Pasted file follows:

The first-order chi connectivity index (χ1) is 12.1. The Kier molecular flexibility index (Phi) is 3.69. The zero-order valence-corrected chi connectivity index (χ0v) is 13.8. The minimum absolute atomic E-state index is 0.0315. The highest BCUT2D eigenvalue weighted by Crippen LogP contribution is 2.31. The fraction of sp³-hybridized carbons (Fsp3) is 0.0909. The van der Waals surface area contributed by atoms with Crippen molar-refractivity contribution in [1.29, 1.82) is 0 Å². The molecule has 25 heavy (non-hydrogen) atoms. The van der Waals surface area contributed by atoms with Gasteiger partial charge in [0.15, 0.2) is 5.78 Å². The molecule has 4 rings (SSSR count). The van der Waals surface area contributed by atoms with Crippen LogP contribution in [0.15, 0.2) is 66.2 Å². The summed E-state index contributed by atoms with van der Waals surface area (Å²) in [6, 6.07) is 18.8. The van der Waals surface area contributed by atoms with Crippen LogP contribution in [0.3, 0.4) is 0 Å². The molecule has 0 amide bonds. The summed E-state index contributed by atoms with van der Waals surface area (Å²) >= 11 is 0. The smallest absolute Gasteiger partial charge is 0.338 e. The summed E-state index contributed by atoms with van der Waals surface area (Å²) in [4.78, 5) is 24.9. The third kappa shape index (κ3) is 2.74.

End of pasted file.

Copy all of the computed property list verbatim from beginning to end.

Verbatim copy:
The first-order chi connectivity index (χ1) is 12.1. The Kier molecular flexibility index (Phi) is 3.69. The zero-order valence-corrected chi connectivity index (χ0v) is 13.8. The minimum absolute atomic E-state index is 0.0315. The highest BCUT2D eigenvalue weighted by Crippen LogP contribution is 2.31. The fraction of sp³-hybridized carbons (Fsp3) is 0.0909. The van der Waals surface area contributed by atoms with Crippen molar-refractivity contribution in [1.29, 1.82) is 0 Å². The molecule has 25 heavy (non-hydrogen) atoms. The van der Waals surface area contributed by atoms with Gasteiger partial charge in [0.15, 0.2) is 5.78 Å². The molecule has 4 rings (SSSR count). The van der Waals surface area contributed by atoms with Crippen LogP contribution in [0.15, 0.2) is 66.2 Å². The summed E-state index contributed by atoms with van der Waals surface area (Å²) in [6, 6.07) is 18.8. The van der Waals surface area contributed by atoms with Crippen LogP contribution in [0.3, 0.4) is 0 Å². The molecule has 0 amide bonds. The summed E-state index contributed by atoms with van der Waals surface area (Å²) >= 11 is 0. The smallest absolute Gasteiger partial charge is 0.338 e. The summed E-state index contributed by atoms with van der Waals surface area (Å²) in [4.78, 5) is 24.9. The third kappa shape index (κ3) is 2.74.